The problem is that fluency is a subjective term. By me writing out what's fluent uses my opinion (and CEFRL standards) over someone else's definition of the same word. To some people, fluency is an end-all, mystical point which can never be achieved. To others, being fluent in French is simply communicating with people in everyday interactions. Additionally, there are a million different factors as to why someone becomes French fluent in 2 years as opposed to someone in 10; no two personal situations are equivalent.

You need to realize what values are most important for you and your French. If you want to be able to read great works by Hugo, Voltaire, or Flaubert then you’ll need to focus on improving your reading skills, French vocabulary, and grammar. If you simply want to be able to order a meal in France or buy tickets for something, you can pick up any type of phrase book and do this type of task within minutes. Fluency does not mean that you have to have perfect pronunciation, or you can never make mistakes. It does not mean that you do not hesitate or have a native pronunciation. It does not require fancy vocabulary on topics like engineering business, and politics, or hour long discussions in French. It means you can communicate with people and understand things which are important to everyday life in France. However, my version of French fluency places emphasis on all aspects of the language: reading, writing, speaking, and listening because I believe everybody should be well-rounded.

The problem about the French teaching culture in America is that nobody is ever good enough, and French people often dislike their language being mangled. Nonetheless, it’s your standards that really matter. If you want to learn a language in 3 months and call yourself fluent, by all means do so (there are popular language blogs claiming they can). If you realize that after you take two years of French, you may not be fluent, but you have plenty of tools at your disposal to go out and use the language, then more power to you.

How long to be French fluent?
The million dollar question, how long does it take to become Fluent in French? With French learning programs now named "Instant Immersion", "5-Minute French", and "French in 10-minutes a day", it's no wonder people misconceive how long it takes to become French fluent.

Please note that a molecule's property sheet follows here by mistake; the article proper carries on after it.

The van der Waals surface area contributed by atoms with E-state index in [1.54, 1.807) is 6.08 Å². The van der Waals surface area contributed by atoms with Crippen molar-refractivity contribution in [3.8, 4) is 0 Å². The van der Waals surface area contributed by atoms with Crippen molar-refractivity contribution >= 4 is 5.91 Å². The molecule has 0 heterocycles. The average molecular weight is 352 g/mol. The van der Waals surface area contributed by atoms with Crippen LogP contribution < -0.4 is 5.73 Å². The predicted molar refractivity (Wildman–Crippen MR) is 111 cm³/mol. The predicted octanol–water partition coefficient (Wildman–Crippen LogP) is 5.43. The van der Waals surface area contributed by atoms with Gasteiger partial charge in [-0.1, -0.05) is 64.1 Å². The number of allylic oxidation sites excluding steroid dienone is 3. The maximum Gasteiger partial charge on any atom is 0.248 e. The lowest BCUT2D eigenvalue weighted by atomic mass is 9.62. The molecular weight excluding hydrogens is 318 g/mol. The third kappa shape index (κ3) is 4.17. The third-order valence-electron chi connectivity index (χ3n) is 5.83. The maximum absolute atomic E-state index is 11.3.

Short time spans are feasible if you pack up your belongings and you are residing in a country where the target language is spoken, or you work with the language often. These situations are called Immersion more or less and not many people can deny its language learning power. I’m not going to lie to you and tell you that French fluency can be achieved in 3 months (without immersion) because if you have these sort of expectations with your language learning endeavors, you’ll become discouraged when it takes longer. However, the type of fluency which many people ultimately want to achieve is a matter of years as opposed to months. Realistically, without being in an immersion environment, I stick with the number of 5 years, which involves talking good courses and supplementing your knowledge with native speakers or time abroad.

If you think 5 years is a really long time then maybe Fluent in French NOW can help shorten that.

Proficient = A2, B1
Very Proficient/Fluent = B2, C1, or C2

These estimates assume you're starting with no knowledge of French.

Proficient in French via immersion in France or abroad (3-6 months)
Proficient in French via self-learning/non-immersion (1-2 years, depending on intensity of studies)
Proficient in French via college courses/non-immersion (1- 2 years or more)
Proficient in French via high school courses/non-immersion (3 - 4 years minimum)
Very proficient - fluent in French via immersion (roughly 2 years)
Very proficient - fluent in French without immersion, through classes (4-6 years minimum)
Very proficient using a combination of immersion, self learning and classes (variable)

A study by Horwitz asked undergraduate students: "If someone spent one hour a day learning a language, how long would it take him/her to become fluent?". Forty percent of the students questioned believed it would take 1-2 years. Horwitz describes this as "unrealistic" and indicates that students "who anticipate fluency in two years are destined for severe disappointment and thus would seem likely candidates for dropping out." Keep in mind, this study was performed on University students in Texas, taking formal courses.

Word Reference

Word Reference is essentially an online dictionary, and it's and awesome resource for any language student. The site offers translations (for our purposes) from both English to French OR French to English. What's amazing is that you can search nouns, verbs, or even entire phrases! If you click on a word, it'll take you to that word's definition. And, most  (if not all) verbs are thoroughly conjugated.

French-English False Cognates

Faux Amis!
Learning French as an English speaker is great, because many words have similar meanings. However, the languages do provide some traps for students. False Cognates (sometimes referred to as faux amis), are words that look similar, but carry different meanings between the two languages.

For example, in French, the word pale is an oar, propeller, or paddle; not a light color or soft complexion. (In French, that word is pâle. For colors: pale green would translate to vert clair). Take another common false friend, actuellement which doesn't mean "actually" but rather "currently".

So, how can I prevent falling for these false friends?

The only way to avoid misunderstanding is to KNOW the false cognates or play off context clues. There are hundreds of them, but as you evolve through the language, you'll know a few off hand. Like the fact that you don't "attend" a party in French, but you "assist" it. J'ai assisté aux fêtes de l'indépendance.